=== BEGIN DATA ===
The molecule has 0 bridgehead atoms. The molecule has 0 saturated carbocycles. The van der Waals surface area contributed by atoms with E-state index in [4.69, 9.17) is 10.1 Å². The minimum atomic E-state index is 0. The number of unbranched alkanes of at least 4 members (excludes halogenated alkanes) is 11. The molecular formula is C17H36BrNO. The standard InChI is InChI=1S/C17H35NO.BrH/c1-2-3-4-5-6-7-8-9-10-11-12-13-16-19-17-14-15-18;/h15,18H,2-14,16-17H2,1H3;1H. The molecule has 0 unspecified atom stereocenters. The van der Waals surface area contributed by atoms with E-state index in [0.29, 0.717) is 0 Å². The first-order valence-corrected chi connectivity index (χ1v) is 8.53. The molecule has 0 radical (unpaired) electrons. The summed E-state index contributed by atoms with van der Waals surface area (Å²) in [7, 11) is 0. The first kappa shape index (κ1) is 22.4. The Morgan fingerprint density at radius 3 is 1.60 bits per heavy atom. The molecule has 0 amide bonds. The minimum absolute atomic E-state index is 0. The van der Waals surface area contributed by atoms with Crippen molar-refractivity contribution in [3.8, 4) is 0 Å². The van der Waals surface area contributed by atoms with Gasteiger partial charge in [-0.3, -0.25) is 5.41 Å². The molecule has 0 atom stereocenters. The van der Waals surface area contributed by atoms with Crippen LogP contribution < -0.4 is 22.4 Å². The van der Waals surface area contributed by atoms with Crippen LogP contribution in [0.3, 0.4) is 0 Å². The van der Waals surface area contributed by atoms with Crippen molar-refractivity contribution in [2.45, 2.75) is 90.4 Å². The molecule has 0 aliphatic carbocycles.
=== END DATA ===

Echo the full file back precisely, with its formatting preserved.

The molecule has 0 bridgehead atoms. The molecule has 0 saturated carbocycles. The van der Waals surface area contributed by atoms with E-state index in [4.69, 9.17) is 10.1 Å². The minimum atomic E-state index is 0. The number of unbranched alkanes of at least 4 members (excludes halogenated alkanes) is 11. The molecular formula is C17H36BrNO. The standard InChI is InChI=1S/C17H35NO.BrH/c1-2-3-4-5-6-7-8-9-10-11-12-13-16-19-17-14-15-18;/h15,18H,2-14,16-17H2,1H3;1H. The molecule has 0 unspecified atom stereocenters. The van der Waals surface area contributed by atoms with E-state index in [0.29, 0.717) is 0 Å². The first-order valence-corrected chi connectivity index (χ1v) is 8.53. The molecule has 0 radical (unpaired) electrons. The summed E-state index contributed by atoms with van der Waals surface area (Å²) in [7, 11) is 0. The first kappa shape index (κ1) is 22.4. The Morgan fingerprint density at radius 3 is 1.60 bits per heavy atom. The molecule has 0 amide bonds. The minimum absolute atomic E-state index is 0. The van der Waals surface area contributed by atoms with Crippen molar-refractivity contribution in [3.8, 4) is 0 Å². The van der Waals surface area contributed by atoms with Gasteiger partial charge in [-0.3, -0.25) is 5.41 Å². The molecule has 0 atom stereocenters. The van der Waals surface area contributed by atoms with Crippen LogP contribution < -0.4 is 22.4 Å². The van der Waals surface area contributed by atoms with Crippen LogP contribution in [0.3, 0.4) is 0 Å². The van der Waals surface area contributed by atoms with Crippen molar-refractivity contribution in [2.45, 2.75) is 90.4 Å². The molecule has 0 aliphatic carbocycles.